He was assassinated along with Adranodoros by the pro-Roman faction in Syracuse, who wished to prevent Adranodoros, the leader of the pro-Carthaginian faction, from seizing control of Syracuse.
www.mcs.drexel.edu /~crorres/Archimedes/Family/FamilyIntro.html   (457 words)

  
 Hiero I: Free Encyclopedia Articles at Questia.com Online Library
I refer to Xenophanes, who is often regarded...practically certain that he was at the court of Hiero of Syracuse, who reigned from 478 to...dates only from this time.
The word hieroglyphic comes from the Greek language: "hiero" meaning "sacred," and "gluphikos" meaning "carving." When found...in the Valley of the Kings are those of the pharaohs Thutmose I, Amenhotep III, Ramses X, and the boy king, Tutankhamen.
After the wars he went (with his nephew Bacchylides) to the court of Hiero I of Syracuse, where he was a rival of Pindar.
www.questia.com /library/encyclopedia/hiero_i.jsp   (1188 words)

  
 Archimedes Palimpsest
Archimedes was born in the city of Syracuse on the island of Sicily in 287 BC.
Some maintain that he belonged to the nobility of Syracuse, and that his family was in some way related to that of Hiero II, King of Syracuse.
When the crown arrived, King Hiero was suspicious that the goldsmith only used some of the gold, kept the rest for himself and added silver to make the crown the correct weight.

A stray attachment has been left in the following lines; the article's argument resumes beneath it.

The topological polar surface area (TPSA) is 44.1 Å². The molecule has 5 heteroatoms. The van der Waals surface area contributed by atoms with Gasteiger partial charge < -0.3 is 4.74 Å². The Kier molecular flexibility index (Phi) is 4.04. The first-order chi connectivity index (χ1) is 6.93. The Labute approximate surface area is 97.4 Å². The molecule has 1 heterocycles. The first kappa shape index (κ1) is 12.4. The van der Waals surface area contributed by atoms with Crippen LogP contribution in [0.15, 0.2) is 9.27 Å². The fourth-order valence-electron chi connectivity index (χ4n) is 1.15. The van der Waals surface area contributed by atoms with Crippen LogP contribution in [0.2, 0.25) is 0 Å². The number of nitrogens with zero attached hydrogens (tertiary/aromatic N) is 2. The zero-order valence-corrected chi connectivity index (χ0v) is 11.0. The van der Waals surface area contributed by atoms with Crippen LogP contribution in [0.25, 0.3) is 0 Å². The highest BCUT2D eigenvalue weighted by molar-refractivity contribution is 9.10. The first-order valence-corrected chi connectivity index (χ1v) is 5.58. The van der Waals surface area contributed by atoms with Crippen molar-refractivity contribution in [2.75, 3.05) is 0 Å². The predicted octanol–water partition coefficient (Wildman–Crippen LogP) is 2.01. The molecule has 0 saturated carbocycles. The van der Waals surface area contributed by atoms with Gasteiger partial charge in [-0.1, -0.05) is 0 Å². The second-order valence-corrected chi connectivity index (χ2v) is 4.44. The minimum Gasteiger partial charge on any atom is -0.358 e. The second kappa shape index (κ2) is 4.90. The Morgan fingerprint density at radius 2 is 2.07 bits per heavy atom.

www.archimedespalimpsest.org /archimedes_bio1.html   (1069 words)

  
 Whither high-energy lasers? Air & Space Power Journal - Find Articles   (Site not responding. Last check: 2007-10-08)
Marcus Claudius Marcellus, the Roman commander, began attacking Syracuse during the second Punic War with a fleet of over 50 quinqueremes, vessels that were propelled by five banks of oars and filled with soldiers armed with all kinds of devices to overcome the city walls.
Hiero, king of Syracuse, asked Archimedes to design a defense for the city.
One experiment fitted an aiming device to bronze shields, traditional equipment for the soldiers of Syracuse, and was able to successfully focus the reflected sun's energy and set wood on fire at several hundred meters.
www.findarticles.com /p/articles/mi_m0NXL/is_1_18/ai_n6120606   (871 words)

  
 Archimedes' Times   (Site not responding. Last check: 2007-10-08)
He attacked the coastal walls of Syracuse with sixty quinqueremes (battleships with five-man oar banks) while his co-commander attacked the inland walls with ground troops.